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UBC Theses and Dissertations

Negotiating urban design : looking to Portside Billington, Stephen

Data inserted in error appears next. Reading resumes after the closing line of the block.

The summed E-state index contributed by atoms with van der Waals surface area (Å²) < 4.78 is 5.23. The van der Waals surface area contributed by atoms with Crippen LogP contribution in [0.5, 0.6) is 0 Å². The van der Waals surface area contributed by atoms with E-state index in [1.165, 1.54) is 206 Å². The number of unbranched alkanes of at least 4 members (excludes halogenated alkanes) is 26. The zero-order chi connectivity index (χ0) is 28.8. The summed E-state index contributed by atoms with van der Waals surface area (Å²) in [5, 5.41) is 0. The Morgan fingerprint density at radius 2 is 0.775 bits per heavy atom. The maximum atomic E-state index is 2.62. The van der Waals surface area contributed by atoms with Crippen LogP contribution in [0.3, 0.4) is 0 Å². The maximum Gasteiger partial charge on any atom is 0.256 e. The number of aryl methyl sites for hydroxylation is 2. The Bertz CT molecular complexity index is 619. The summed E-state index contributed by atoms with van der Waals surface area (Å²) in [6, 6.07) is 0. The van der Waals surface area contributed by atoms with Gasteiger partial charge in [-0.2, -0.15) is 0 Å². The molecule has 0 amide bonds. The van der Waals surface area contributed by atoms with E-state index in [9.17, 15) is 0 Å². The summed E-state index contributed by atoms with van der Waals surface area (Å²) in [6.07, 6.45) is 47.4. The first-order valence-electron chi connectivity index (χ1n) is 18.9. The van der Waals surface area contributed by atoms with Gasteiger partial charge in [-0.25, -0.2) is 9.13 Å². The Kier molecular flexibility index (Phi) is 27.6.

This thesis examines how planners negotiate urban design by examining a case study of a development project that was planned for the waterfront of Vancouver, British Columbia in the 1990s. This project, called Portside, was to be situated on land owned by the federal government, adjacent to the downtown of the City of Vancouver but not under their jurisdiction. The literatures in urban design and negotiation theory are iteratively searched to find where there is overlap between theoretical writing on related subjects and communicative or collaborative planning. Qualitative methodologies were used in researching this subject with emphasis on interviews of representatives of those parties involved in negotiations. The questions asked in the interviews mirror the progression of ideas in the theoretical underpinnings of the paper and form the framework around which the results are organized. The statements of the interview subjects form the basis of the about what works in negotiating urban design. High quality urban design is the result of a high quality design process-one that uses effective negotiation techniques and a mixed bag of practical planning tools. The theory of communicative planning acknowledges the importance of negotiation skills and multiple approaches to overcoming obstacles such as those found in the case study. The importance of visual communication skills, team cooperation, anticipation of problem areas, and flexibility within bureaucratic frameworks for planning professionals are underlined as a result of examining this development project. It is apparent that negotiating urban design happens often in Vancouver. It is also apparent that practitioners are unclear as to how they reach agreement in areas that can be subjective and unquantifiable, only that agreement is usually reached. The literature of communicative planning supplies suggestions as to how "messy" problems, such as negotiating urban design in a multi-stakeholder context, can be successfully overcome. And the techniques put forward in the theory are apparent in practice in this case. A high-quality communicative planning process, one that made good use of best negotiative practices coupled with effective design-specific communication, led to highquality urban design for this project. These methods were applied largely unconsciously by the participants as part of a mixed bag of practical planning tools.

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